Alex Enlund’s return to MMA was one of the big selling points to ACB 70 in Sheffield last month.
On the night, the South Shields submission ace came up on the wrong side of a split decision to Kane Mousash after over a year on the sidelines due to the appearance of brain lesion in a pre-fight scan ahead of his UFC debut last year.
Despite his spirited performance in the back-and-forth lightweight bout, Enlund has decided to hang up the gloves.
Speaking exclusively to MMAFighting.com, Enlund highlighted that his defeat to Mousah was far from being the main reason behind his retirement. Yet, it was his reaction to the loss that has forced him to reevaluate his future.
“After the fight, I realized that I wasn’t as disappointed as I expected to be,” revealed Enlund. “The previous losses I had kind of broke my heart, I was emotionally distraught back then when I lost. I was too okay about the result of the fight, and this was in a fight that I thought I had won.
“I don’t think that’s a healthy attitude and it’s something that exaggerated a feeling I have inside of myself - I’m just not the same competitor that I used to be. What I have been through in the last year has changed me.”
Ahead of his bout with Mousah, the former Cage Warriors champion spent a year trying to discover if he was still able to compete in MMA.
Just a day before he was scheduled to leave the UK for his promotional debut at UFC Hamburg in 2016, Enlund was told he could not compete due to the discovery of what could have potentially been a brain tumor.
Giving time for the various scans to take place, it was later discovered that what had shown up on Enlund’s scan was incidental and would have no effect on his fighting career.
According to the 30 year old, he had already given up hope in terms of competing again while the medical processes played out. For that reason, his outlook on the sport has changed considerably.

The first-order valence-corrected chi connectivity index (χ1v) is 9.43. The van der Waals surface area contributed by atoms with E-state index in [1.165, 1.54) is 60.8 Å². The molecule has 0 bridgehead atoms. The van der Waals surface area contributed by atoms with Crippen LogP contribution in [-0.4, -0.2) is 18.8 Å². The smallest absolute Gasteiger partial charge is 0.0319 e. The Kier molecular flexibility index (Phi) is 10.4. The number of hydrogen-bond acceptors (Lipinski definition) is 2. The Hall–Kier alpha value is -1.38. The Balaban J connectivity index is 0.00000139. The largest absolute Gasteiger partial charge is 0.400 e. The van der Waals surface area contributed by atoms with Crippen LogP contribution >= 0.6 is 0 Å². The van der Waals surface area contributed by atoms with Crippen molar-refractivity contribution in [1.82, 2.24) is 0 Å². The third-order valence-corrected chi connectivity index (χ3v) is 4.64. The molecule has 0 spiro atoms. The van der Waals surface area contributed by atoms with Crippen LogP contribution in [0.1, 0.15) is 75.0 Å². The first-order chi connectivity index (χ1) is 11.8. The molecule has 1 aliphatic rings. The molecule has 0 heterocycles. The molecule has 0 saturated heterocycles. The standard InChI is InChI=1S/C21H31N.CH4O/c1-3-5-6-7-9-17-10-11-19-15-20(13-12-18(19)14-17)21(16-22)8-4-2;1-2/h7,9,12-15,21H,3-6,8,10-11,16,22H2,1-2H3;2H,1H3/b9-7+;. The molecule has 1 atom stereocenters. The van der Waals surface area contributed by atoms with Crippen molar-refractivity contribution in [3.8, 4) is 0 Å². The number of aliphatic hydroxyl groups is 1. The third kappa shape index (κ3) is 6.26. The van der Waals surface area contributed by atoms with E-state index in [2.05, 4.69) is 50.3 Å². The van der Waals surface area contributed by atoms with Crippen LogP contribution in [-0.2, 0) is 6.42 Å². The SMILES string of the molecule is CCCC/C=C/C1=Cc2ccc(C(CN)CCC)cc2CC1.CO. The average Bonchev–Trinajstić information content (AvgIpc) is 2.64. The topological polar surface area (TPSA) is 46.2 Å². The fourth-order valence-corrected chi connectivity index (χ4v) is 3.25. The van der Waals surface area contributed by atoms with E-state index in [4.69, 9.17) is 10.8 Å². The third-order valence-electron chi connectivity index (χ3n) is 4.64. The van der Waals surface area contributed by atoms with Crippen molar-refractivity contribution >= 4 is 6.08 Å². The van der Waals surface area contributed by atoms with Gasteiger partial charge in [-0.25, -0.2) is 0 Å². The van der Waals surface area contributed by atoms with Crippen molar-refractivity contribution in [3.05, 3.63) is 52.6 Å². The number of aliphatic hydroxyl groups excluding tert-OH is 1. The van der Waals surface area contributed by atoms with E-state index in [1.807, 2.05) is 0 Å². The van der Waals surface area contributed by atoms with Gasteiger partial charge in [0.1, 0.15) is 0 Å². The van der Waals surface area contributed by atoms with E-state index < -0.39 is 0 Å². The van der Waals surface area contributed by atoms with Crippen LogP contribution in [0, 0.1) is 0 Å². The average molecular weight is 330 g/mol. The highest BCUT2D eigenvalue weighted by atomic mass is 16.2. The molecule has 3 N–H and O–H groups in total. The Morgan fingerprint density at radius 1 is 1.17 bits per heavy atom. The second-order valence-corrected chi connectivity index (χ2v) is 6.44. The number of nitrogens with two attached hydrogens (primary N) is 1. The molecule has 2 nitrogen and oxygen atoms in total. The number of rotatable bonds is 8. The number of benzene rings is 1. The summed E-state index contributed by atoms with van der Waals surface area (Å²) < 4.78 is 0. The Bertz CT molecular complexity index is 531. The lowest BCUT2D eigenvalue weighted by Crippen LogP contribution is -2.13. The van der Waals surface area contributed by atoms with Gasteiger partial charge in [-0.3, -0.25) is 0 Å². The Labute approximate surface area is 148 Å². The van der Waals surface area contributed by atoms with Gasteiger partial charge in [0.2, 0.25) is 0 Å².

“With everything that’s happened, it’s really made me look at what’s important in my life. When all of the medical stuff was going down it was easy for me to write off fighting during that time,” Enlund explained. I was meeting neurosurgeons and I always felt the same way. If I had to give up fighting, then that’s what I would do. I was more concerned about my health and being okay.”
“At one stage, I met a doctor who recommended I never compete in contact sports again. I was okay with that. Coming to terms with that probably changed me. It really made me look at what really matters and what’s important for me. For my whole career, I had been turning up to win. Against Kane, for the first time in my life, I was showing up just to be in a fight. There’s a huge difference between those two mindsets.”
He remembered being emotional stepping into the cage after over a year of uncertainty as to whether he would ever compete again.
“It was a very emotional experience for me,” Enlund said. “I can remember being in the cage at the start of the fight and thinking, ‘Sh*t, I never thought I’d do this again.’ That feeling of accomplishment I had was strange too. I really don’t think you should feel like you’ve achieved something before the actual competition.”
Understandably, Enlund also thought about the shots that he was taking during in the fight while he was still in the throws of the contest.